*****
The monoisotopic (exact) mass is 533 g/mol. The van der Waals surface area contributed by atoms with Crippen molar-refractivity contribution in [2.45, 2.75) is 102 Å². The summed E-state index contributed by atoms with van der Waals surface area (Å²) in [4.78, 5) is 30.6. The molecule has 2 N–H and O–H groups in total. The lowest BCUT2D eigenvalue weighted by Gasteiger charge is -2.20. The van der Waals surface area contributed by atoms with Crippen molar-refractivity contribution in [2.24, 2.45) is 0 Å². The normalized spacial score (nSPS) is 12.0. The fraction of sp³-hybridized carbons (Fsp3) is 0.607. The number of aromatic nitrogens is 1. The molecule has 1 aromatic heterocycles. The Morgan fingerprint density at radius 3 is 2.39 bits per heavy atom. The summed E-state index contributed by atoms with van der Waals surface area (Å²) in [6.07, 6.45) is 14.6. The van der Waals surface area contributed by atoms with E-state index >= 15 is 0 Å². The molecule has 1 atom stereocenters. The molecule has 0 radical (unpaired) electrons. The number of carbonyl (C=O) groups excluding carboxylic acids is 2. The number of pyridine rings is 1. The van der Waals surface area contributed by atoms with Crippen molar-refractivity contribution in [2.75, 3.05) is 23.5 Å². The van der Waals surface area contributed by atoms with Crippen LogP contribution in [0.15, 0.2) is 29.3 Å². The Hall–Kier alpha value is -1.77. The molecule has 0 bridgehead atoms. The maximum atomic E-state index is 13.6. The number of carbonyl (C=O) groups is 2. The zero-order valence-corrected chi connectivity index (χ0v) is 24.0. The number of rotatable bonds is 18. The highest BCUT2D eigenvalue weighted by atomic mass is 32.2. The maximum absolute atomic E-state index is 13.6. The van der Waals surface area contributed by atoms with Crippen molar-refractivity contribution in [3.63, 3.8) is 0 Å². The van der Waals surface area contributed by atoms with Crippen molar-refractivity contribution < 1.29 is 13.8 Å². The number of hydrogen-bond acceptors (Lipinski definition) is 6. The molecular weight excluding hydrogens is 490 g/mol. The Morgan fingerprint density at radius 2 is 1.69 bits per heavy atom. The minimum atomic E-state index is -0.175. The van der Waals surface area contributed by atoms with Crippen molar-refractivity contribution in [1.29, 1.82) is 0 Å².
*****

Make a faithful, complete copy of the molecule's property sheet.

The monoisotopic (exact) mass is 533 g/mol. The van der Waals surface area contributed by atoms with Crippen molar-refractivity contribution in [2.45, 2.75) is 102 Å². The summed E-state index contributed by atoms with van der Waals surface area (Å²) in [4.78, 5) is 30.6. The molecule has 2 N–H and O–H groups in total. The lowest BCUT2D eigenvalue weighted by Gasteiger charge is -2.20. The van der Waals surface area contributed by atoms with Crippen molar-refractivity contribution in [2.24, 2.45) is 0 Å². The normalized spacial score (nSPS) is 12.0. The fraction of sp³-hybridized carbons (Fsp3) is 0.607. The number of aromatic nitrogens is 1. The molecule has 1 aromatic heterocycles. The Morgan fingerprint density at radius 3 is 2.39 bits per heavy atom. The summed E-state index contributed by atoms with van der Waals surface area (Å²) in [6.07, 6.45) is 14.6. The van der Waals surface area contributed by atoms with E-state index >= 15 is 0 Å². The molecule has 1 atom stereocenters. The molecule has 0 radical (unpaired) electrons. The number of carbonyl (C=O) groups excluding carboxylic acids is 2. The number of pyridine rings is 1. The van der Waals surface area contributed by atoms with Crippen molar-refractivity contribution in [2.75, 3.05) is 23.5 Å². The van der Waals surface area contributed by atoms with Crippen LogP contribution in [0.15, 0.2) is 29.3 Å². The Hall–Kier alpha value is -1.77. The molecule has 0 bridgehead atoms. The maximum atomic E-state index is 13.6. The number of carbonyl (C=O) groups is 2. The zero-order valence-corrected chi connectivity index (χ0v) is 24.0. The number of rotatable bonds is 18. The highest BCUT2D eigenvalue weighted by atomic mass is 32.2. The maximum absolute atomic E-state index is 13.6. The van der Waals surface area contributed by atoms with Crippen molar-refractivity contribution in [3.63, 3.8) is 0 Å². The van der Waals surface area contributed by atoms with Crippen molar-refractivity contribution < 1.29 is 13.8 Å². The number of hydrogen-bond acceptors (Lipinski definition) is 6. The molecular weight excluding hydrogens is 490 g/mol. The Morgan fingerprint density at radius 2 is 1.69 bits per heavy atom. The minimum atomic E-state index is -0.175. The van der Waals surface area contributed by atoms with Crippen molar-refractivity contribution in [1.29, 1.82) is 0 Å².